I'm David. Today, I'm going to tell you all about one the earliest games I pre-ordered and loved to death, Black
. It wasn't my first pre-order - That prize is with Resident Evil: Outbreak
. But let's try and forget about that mess. Onto Black, if you please? Thanks.
Black is a game where your main concern is shooting dudes square in their face, usually in Eastern-Europe & Russian locales. You run along a bit, sometimes under the guise of stealth, but you can quickly ignore that and just run and shoot. The first thing you have to do in the game is shoot a door off it's hinges with a huge shotgun. And that's what I want to talk about - How the game makes you feel.
It's the first game that really ticked all the boxes of "Cinematic Action" for me, and I think even things like the limitation of hardware assisted that. Criterion adapted the Burnout
engine for a first person shooter, and managed to really squeeze some great looking environments and assets out of that. When bullets hit walls and the like, it threw up a lot of dust - I imagine this was exaggerated fpr effect rather than create something realistic, but this Hollywood-esque, over-the-top feel they placed over the entire game really gave me that action movie vibe.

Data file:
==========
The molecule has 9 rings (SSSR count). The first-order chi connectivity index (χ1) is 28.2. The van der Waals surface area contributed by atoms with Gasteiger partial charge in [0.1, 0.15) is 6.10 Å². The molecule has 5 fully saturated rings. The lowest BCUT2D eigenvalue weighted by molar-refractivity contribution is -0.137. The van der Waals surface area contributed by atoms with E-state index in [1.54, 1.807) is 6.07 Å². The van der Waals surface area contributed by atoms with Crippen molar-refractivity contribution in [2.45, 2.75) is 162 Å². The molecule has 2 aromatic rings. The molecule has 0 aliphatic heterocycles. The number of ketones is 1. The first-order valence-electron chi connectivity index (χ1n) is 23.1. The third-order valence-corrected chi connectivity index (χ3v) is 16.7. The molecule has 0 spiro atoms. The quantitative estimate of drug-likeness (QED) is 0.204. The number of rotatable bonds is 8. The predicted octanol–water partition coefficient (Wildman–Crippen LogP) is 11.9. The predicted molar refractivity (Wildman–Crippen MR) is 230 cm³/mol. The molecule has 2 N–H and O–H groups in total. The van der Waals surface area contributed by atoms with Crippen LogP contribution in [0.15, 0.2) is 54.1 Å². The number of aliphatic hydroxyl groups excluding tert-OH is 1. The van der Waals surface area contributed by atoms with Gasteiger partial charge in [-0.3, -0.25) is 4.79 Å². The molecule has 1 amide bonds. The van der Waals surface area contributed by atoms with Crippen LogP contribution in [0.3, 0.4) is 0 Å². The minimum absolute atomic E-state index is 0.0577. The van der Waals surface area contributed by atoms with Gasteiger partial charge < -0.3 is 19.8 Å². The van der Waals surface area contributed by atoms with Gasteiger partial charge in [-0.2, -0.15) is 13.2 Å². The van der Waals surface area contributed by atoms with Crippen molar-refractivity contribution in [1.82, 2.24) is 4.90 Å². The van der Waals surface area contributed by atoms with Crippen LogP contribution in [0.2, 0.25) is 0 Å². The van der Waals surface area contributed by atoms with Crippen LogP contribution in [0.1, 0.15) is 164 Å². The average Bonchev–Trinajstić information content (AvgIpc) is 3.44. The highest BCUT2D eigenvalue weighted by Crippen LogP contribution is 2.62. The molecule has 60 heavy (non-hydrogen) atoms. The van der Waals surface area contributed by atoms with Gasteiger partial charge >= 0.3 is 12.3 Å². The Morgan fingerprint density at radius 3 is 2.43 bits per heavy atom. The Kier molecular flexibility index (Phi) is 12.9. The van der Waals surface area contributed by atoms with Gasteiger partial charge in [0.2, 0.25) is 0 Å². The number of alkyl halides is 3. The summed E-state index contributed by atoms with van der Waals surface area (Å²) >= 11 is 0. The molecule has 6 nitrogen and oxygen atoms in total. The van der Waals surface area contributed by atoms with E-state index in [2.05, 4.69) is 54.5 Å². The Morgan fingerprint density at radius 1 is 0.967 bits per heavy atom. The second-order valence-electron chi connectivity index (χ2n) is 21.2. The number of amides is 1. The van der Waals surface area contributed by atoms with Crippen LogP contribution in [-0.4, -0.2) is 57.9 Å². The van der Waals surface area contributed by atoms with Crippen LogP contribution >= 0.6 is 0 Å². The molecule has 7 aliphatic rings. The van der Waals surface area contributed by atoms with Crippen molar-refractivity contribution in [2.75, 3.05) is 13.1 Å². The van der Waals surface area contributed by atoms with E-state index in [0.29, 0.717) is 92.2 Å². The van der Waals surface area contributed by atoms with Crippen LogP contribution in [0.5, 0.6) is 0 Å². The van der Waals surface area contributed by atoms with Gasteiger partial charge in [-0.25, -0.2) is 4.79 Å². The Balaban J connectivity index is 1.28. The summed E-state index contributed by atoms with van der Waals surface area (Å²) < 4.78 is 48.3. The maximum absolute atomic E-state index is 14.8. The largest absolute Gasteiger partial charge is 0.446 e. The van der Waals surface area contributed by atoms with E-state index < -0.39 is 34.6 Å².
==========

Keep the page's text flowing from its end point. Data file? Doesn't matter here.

Totally ridiculous reloading sequences often took up the entire screen, placing a depth of field effect that blurred out the action behind, forcing you to watch a clip being slammed home or shotgun shells thumbed into the chamber. This is bananas. But in the context of it being totally nuts, putting so much showmanship on simply reloading seems totally fine.
Hiding behind a wall as dust and bullet hits are flying around you everywhere, and as you pop up and fire at barrels / cars / whole oil refineries that explode in glorious sunglazed technicolour. Rudimentary building destruction also felt far more like you had an impact on the world than anything like Red Faction
ever did. Little bizarre side collectables that hinted at things like Area 51. Levels that actually took a whole hour to complete. Shells that come out of totally wrong side of the gun because the developers thought "that looked cooler".
allowed me to live out some action movie fantasies (and what I still believe to be a far better mockup of "the bathroom from The Rock" than Modern Warfare) on the Playstation 2 that I haven't encountered such a feeling since, as close as Battlefield does. However, when I purchased it on the XBox Originals service online, something didn't feel right. Maybe it takes a while to get going. Or has Battlefield and Call of Duty spoiled me with better mechanics? It's a shame that Bodycount
was a lacklustre spiritual successor, as there's still scope for a mindless modern military shooter that doesn't say "Weapons Free" every half hour.